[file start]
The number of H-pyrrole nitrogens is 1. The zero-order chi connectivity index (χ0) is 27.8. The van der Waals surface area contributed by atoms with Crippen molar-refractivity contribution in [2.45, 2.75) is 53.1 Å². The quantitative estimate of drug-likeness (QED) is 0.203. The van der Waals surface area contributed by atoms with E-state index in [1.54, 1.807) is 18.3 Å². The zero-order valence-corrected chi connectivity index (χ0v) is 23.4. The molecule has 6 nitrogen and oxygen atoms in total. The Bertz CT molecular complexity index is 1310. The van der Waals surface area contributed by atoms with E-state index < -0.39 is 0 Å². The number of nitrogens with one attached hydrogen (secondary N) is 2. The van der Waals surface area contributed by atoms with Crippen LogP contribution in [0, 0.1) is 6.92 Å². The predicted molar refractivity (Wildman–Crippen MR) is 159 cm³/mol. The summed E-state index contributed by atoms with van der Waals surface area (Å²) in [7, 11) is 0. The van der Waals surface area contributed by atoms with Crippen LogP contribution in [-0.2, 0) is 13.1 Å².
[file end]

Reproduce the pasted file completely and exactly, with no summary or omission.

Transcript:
The number of H-pyrrole nitrogens is 1. The zero-order chi connectivity index (χ0) is 27.8. The van der Waals surface area contributed by atoms with Crippen molar-refractivity contribution in [2.45, 2.75) is 53.1 Å². The quantitative estimate of drug-likeness (QED) is 0.203. The van der Waals surface area contributed by atoms with E-state index in [1.54, 1.807) is 18.3 Å². The zero-order valence-corrected chi connectivity index (χ0v) is 23.4. The molecule has 6 nitrogen and oxygen atoms in total. The Bertz CT molecular complexity index is 1310. The van der Waals surface area contributed by atoms with E-state index < -0.39 is 0 Å². The number of nitrogens with one attached hydrogen (secondary N) is 2. The van der Waals surface area contributed by atoms with Crippen LogP contribution in [0, 0.1) is 6.92 Å². The predicted molar refractivity (Wildman–Crippen MR) is 159 cm³/mol. The summed E-state index contributed by atoms with van der Waals surface area (Å²) in [7, 11) is 0. The van der Waals surface area contributed by atoms with Crippen LogP contribution in [-0.2, 0) is 13.1 Å².